As it happens, Capitol Games was more or less foreordained to be a fundamentally disingenuous book. Phelps, who covers Washington politics for Newsday, was the second reporter (after Nina Totenberg of National Public Radio) to get Anita Hill to talk about her charges on the record. His story was the first to appear, in the Sunday, October 6 Newsday (whose first editions are printed Saturday evening, at about the same time its important stories are released over the wire services). Totenberg’s broadcast was Sunday morning. Their one-two punch came just after the Senate Judiciary Committee had split evenly on the nomination, and the Senate as a whole was scheduled to vote October 8. Eventually that vote would be postponed, and the nation would be treated to an unforgettable, riveting weekend of television when Sen. Joseph Biden’s committee convened as a sexual harassment tribunal.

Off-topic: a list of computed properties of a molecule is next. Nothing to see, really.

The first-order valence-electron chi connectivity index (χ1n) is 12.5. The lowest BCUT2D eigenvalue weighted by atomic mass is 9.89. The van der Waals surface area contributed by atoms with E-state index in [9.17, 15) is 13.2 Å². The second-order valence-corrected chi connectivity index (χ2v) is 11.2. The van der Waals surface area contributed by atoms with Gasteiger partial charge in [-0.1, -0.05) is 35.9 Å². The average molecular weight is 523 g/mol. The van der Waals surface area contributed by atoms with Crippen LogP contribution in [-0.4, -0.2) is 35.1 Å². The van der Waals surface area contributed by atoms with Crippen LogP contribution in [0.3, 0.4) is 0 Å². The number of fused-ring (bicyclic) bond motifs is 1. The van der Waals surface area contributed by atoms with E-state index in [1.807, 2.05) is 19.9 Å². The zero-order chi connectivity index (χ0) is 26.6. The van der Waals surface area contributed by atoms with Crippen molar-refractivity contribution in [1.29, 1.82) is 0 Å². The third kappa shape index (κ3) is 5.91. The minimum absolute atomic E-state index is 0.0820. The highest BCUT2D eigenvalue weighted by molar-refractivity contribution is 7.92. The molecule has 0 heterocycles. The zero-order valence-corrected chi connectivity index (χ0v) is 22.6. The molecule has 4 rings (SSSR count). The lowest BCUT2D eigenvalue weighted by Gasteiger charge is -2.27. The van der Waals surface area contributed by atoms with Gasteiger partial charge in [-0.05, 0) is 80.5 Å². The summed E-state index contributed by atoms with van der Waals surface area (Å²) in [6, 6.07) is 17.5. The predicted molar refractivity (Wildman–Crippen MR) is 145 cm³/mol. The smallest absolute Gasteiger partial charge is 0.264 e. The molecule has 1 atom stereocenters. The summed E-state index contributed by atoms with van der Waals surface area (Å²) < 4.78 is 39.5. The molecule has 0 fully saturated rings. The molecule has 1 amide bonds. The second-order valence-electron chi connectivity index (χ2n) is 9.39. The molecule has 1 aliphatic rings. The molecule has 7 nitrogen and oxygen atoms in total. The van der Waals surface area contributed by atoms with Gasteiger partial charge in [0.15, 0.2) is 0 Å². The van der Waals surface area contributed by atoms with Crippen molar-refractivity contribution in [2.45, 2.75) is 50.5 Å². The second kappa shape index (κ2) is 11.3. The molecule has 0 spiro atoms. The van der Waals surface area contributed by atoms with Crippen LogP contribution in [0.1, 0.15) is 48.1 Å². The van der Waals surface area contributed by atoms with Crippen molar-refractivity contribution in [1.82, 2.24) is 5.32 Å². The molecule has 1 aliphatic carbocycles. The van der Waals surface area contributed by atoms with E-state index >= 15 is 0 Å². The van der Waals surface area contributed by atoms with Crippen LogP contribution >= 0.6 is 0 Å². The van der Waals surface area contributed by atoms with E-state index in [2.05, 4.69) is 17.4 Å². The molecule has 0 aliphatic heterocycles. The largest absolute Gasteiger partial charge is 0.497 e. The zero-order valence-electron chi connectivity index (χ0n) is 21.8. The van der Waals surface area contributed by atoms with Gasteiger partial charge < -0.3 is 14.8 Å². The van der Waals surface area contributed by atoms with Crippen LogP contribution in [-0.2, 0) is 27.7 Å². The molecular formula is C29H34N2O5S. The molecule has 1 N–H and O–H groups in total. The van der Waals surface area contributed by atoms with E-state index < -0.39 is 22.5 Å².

Phelps, in short, knows exactly who let that runaway train out of the station. And he isn’t saying. He promised his sources anonymity, and he is keeping his promise.
So Capitol Games is ultimately based on the premise that the charges Anita Hill made are more important than how they came to be made and how they came to be made public. In fact, the last two questions count for nothing to Phelps and Winternitz (though they intermittently pretend to address them). In this, they are hardly unique. It is the essential and paradoxical conceit of journalism that anonymous information conveyed by a source counts as news, but the fact that the source conveyed it doesn’t count as news. Without this conceit, journalism as we know it would cease to exist. All in all, that would be a bad thing; the practice is not indefensible. But reporters who deny that it is a problem are mistaken.